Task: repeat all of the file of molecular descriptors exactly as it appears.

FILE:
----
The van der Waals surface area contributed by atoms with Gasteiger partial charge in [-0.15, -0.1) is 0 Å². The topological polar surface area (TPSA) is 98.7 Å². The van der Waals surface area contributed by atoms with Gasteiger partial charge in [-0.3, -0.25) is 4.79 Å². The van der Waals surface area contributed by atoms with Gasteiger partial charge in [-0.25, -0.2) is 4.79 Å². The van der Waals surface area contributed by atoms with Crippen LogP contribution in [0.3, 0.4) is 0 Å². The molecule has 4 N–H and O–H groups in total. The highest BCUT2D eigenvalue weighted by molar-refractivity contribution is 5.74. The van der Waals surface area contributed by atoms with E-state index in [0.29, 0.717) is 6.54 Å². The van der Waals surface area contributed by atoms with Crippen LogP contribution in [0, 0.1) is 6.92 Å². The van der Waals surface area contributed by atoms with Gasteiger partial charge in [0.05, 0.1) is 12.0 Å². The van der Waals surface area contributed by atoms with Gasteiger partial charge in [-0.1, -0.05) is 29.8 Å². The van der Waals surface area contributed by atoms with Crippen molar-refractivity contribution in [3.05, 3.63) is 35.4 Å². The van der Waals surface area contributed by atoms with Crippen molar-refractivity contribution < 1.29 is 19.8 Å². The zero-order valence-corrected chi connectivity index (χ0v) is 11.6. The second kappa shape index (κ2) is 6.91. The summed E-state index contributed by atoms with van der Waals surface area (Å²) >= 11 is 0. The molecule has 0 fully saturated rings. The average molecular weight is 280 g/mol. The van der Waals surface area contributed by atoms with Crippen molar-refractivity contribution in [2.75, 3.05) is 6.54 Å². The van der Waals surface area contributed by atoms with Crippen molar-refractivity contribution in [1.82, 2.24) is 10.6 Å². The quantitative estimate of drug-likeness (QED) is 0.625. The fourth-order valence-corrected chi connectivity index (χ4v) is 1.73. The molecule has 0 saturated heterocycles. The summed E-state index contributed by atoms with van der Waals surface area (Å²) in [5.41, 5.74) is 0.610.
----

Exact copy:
The van der Waals surface area contributed by atoms with Gasteiger partial charge in [-0.15, -0.1) is 0 Å². The topological polar surface area (TPSA) is 98.7 Å². The van der Waals surface area contributed by atoms with Gasteiger partial charge in [-0.3, -0.25) is 4.79 Å². The van der Waals surface area contributed by atoms with Gasteiger partial charge in [-0.25, -0.2) is 4.79 Å². The van der Waals surface area contributed by atoms with Crippen LogP contribution in [0.3, 0.4) is 0 Å². The molecule has 4 N–H and O–H groups in total. The highest BCUT2D eigenvalue weighted by molar-refractivity contribution is 5.74. The van der Waals surface area contributed by atoms with E-state index in [0.29, 0.717) is 6.54 Å². The van der Waals surface area contributed by atoms with Crippen LogP contribution in [0, 0.1) is 6.92 Å². The van der Waals surface area contributed by atoms with Gasteiger partial charge in [0.05, 0.1) is 12.0 Å². The van der Waals surface area contributed by atoms with Gasteiger partial charge in [-0.1, -0.05) is 29.8 Å². The van der Waals surface area contributed by atoms with Crippen molar-refractivity contribution in [3.05, 3.63) is 35.4 Å². The van der Waals surface area contributed by atoms with Crippen molar-refractivity contribution < 1.29 is 19.8 Å². The zero-order valence-corrected chi connectivity index (χ0v) is 11.6. The second kappa shape index (κ2) is 6.91. The summed E-state index contributed by atoms with van der Waals surface area (Å²) >= 11 is 0. The molecule has 0 fully saturated rings. The average molecular weight is 280 g/mol. The van der Waals surface area contributed by atoms with Crippen molar-refractivity contribution in [2.75, 3.05) is 6.54 Å². The van der Waals surface area contributed by atoms with Crippen molar-refractivity contribution in [1.82, 2.24) is 10.6 Å². The quantitative estimate of drug-likeness (QED) is 0.625. The fourth-order valence-corrected chi connectivity index (χ4v) is 1.73. The molecule has 0 saturated heterocycles. The summed E-state index contributed by atoms with van der Waals surface area (Å²) in [5.41, 5.74) is 0.610.